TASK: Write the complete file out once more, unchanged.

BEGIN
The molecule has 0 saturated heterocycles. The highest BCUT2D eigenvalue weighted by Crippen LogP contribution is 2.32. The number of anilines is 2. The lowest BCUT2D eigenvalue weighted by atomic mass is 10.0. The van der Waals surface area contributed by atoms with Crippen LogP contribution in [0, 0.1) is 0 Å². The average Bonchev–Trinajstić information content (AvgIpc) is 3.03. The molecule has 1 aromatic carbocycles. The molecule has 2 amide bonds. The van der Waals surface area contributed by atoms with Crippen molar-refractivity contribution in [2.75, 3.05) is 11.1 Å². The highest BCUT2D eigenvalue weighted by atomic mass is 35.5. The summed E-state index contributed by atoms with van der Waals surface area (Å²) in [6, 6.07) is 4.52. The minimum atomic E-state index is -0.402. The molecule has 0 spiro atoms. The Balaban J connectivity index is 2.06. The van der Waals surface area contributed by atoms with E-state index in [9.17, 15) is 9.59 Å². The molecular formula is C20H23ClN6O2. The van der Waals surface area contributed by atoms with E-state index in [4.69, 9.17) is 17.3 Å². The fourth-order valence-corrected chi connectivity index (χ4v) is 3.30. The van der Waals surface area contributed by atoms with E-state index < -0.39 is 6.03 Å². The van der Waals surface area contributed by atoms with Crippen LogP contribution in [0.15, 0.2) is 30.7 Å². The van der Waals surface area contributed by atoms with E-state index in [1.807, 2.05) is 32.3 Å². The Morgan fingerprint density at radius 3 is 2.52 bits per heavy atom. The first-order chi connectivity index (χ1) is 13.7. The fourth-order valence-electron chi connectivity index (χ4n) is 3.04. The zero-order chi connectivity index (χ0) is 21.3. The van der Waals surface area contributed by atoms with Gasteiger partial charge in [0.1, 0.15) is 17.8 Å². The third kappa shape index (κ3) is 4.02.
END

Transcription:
The molecule has 0 saturated heterocycles. The highest BCUT2D eigenvalue weighted by Crippen LogP contribution is 2.32. The number of anilines is 2. The lowest BCUT2D eigenvalue weighted by atomic mass is 10.0. The van der Waals surface area contributed by atoms with Crippen LogP contribution in [0, 0.1) is 0 Å². The average Bonchev–Trinajstić information content (AvgIpc) is 3.03. The molecule has 1 aromatic carbocycles. The molecule has 2 amide bonds. The van der Waals surface area contributed by atoms with Crippen molar-refractivity contribution in [2.75, 3.05) is 11.1 Å². The highest BCUT2D eigenvalue weighted by atomic mass is 35.5. The summed E-state index contributed by atoms with van der Waals surface area (Å²) in [6, 6.07) is 4.52. The minimum atomic E-state index is -0.402. The molecule has 0 spiro atoms. The Balaban J connectivity index is 2.06. The van der Waals surface area contributed by atoms with E-state index in [9.17, 15) is 9.59 Å². The molecular formula is C20H23ClN6O2. The van der Waals surface area contributed by atoms with E-state index in [4.69, 9.17) is 17.3 Å². The fourth-order valence-corrected chi connectivity index (χ4v) is 3.30. The van der Waals surface area contributed by atoms with E-state index < -0.39 is 6.03 Å². The van der Waals surface area contributed by atoms with Crippen LogP contribution in [0.15, 0.2) is 30.7 Å². The van der Waals surface area contributed by atoms with E-state index in [1.807, 2.05) is 32.3 Å². The Morgan fingerprint density at radius 3 is 2.52 bits per heavy atom. The first-order chi connectivity index (χ1) is 13.7. The fourth-order valence-electron chi connectivity index (χ4n) is 3.04. The zero-order chi connectivity index (χ0) is 21.3. The van der Waals surface area contributed by atoms with Gasteiger partial charge in [0.1, 0.15) is 17.8 Å². The third kappa shape index (κ3) is 4.02.